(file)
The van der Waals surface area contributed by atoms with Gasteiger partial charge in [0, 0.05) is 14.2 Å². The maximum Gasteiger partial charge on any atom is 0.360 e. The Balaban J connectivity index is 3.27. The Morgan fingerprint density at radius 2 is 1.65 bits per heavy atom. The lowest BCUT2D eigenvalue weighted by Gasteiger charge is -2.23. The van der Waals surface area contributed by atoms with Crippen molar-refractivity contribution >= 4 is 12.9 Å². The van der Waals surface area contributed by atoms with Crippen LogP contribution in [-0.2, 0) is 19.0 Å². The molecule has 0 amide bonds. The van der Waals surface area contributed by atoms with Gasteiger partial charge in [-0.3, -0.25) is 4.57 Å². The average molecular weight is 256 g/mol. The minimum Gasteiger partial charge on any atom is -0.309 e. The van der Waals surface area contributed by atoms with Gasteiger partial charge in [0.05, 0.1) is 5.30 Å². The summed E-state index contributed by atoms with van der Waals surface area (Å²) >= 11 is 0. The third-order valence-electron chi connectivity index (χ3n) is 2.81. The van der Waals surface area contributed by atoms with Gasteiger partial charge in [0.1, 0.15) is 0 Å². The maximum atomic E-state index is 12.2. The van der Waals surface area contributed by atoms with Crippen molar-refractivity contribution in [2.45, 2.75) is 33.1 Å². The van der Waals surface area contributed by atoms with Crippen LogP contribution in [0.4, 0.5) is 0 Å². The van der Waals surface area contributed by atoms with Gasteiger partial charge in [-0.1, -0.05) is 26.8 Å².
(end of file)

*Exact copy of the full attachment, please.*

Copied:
The van der Waals surface area contributed by atoms with Gasteiger partial charge in [0, 0.05) is 14.2 Å². The maximum Gasteiger partial charge on any atom is 0.360 e. The Balaban J connectivity index is 3.27. The Morgan fingerprint density at radius 2 is 1.65 bits per heavy atom. The lowest BCUT2D eigenvalue weighted by Gasteiger charge is -2.23. The van der Waals surface area contributed by atoms with Crippen molar-refractivity contribution >= 4 is 12.9 Å². The van der Waals surface area contributed by atoms with Crippen LogP contribution in [-0.2, 0) is 19.0 Å². The molecule has 0 amide bonds. The van der Waals surface area contributed by atoms with Gasteiger partial charge in [-0.3, -0.25) is 4.57 Å². The average molecular weight is 256 g/mol. The minimum Gasteiger partial charge on any atom is -0.309 e. The van der Waals surface area contributed by atoms with Gasteiger partial charge in [0.05, 0.1) is 5.30 Å². The summed E-state index contributed by atoms with van der Waals surface area (Å²) >= 11 is 0. The third-order valence-electron chi connectivity index (χ3n) is 2.81. The van der Waals surface area contributed by atoms with Gasteiger partial charge in [0.1, 0.15) is 0 Å². The maximum atomic E-state index is 12.2. The van der Waals surface area contributed by atoms with Crippen molar-refractivity contribution in [2.45, 2.75) is 33.1 Å². The van der Waals surface area contributed by atoms with Crippen LogP contribution in [0.4, 0.5) is 0 Å². The van der Waals surface area contributed by atoms with Gasteiger partial charge in [-0.1, -0.05) is 26.8 Å².